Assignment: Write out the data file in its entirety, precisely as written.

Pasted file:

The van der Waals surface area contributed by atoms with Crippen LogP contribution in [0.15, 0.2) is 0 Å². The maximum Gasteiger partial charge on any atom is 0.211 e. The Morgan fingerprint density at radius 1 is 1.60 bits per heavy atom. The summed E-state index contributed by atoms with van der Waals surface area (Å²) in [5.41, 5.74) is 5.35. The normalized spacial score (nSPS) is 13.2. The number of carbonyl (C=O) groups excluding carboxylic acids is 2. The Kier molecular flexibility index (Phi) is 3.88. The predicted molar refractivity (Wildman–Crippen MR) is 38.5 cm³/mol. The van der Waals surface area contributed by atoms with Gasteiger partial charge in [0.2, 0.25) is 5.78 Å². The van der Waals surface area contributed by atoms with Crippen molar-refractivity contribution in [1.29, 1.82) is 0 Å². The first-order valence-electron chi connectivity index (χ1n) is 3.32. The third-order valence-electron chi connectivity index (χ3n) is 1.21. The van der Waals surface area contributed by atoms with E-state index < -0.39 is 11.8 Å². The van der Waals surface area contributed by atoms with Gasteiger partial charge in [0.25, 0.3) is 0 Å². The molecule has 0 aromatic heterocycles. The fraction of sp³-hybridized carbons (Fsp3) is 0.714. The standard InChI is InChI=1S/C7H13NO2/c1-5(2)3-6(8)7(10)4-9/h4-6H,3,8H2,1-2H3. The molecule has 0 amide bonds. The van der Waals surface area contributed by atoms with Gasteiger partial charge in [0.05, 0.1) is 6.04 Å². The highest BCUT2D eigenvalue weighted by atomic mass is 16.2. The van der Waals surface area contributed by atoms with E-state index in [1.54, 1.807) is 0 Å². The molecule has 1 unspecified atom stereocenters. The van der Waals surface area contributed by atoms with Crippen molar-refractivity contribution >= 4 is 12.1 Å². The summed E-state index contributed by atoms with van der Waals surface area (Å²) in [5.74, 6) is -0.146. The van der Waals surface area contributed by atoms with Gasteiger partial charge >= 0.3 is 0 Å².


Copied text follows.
The van der Waals surface area contributed by atoms with Crippen LogP contribution in [0.15, 0.2) is 0 Å². The maximum Gasteiger partial charge on any atom is 0.211 e. The Morgan fingerprint density at radius 1 is 1.60 bits per heavy atom. The summed E-state index contributed by atoms with van der Waals surface area (Å²) in [5.41, 5.74) is 5.35. The normalized spacial score (nSPS) is 13.2. The number of carbonyl (C=O) groups excluding carboxylic acids is 2. The Kier molecular flexibility index (Phi) is 3.88. The predicted molar refractivity (Wildman–Crippen MR) is 38.5 cm³/mol. The van der Waals surface area contributed by atoms with Gasteiger partial charge in [0.2, 0.25) is 5.78 Å². The van der Waals surface area contributed by atoms with Crippen molar-refractivity contribution in [1.29, 1.82) is 0 Å². The first-order valence-electron chi connectivity index (χ1n) is 3.32. The third-order valence-electron chi connectivity index (χ3n) is 1.21. The van der Waals surface area contributed by atoms with E-state index < -0.39 is 11.8 Å². The van der Waals surface area contributed by atoms with Gasteiger partial charge in [0.25, 0.3) is 0 Å². The molecule has 0 aromatic heterocycles. The fraction of sp³-hybridized carbons (Fsp3) is 0.714. The standard InChI is InChI=1S/C7H13NO2/c1-5(2)3-6(8)7(10)4-9/h4-6H,3,8H2,1-2H3. The molecule has 0 amide bonds. The van der Waals surface area contributed by atoms with Gasteiger partial charge in [0.05, 0.1) is 6.04 Å². The highest BCUT2D eigenvalue weighted by atomic mass is 16.2. The van der Waals surface area contributed by atoms with E-state index in [1.54, 1.807) is 0 Å². The molecule has 1 unspecified atom stereocenters. The van der Waals surface area contributed by atoms with Crippen molar-refractivity contribution >= 4 is 12.1 Å². The summed E-state index contributed by atoms with van der Waals surface area (Å²) in [5.74, 6) is -0.146. The van der Waals surface area contributed by atoms with Gasteiger partial charge >= 0.3 is 0 Å².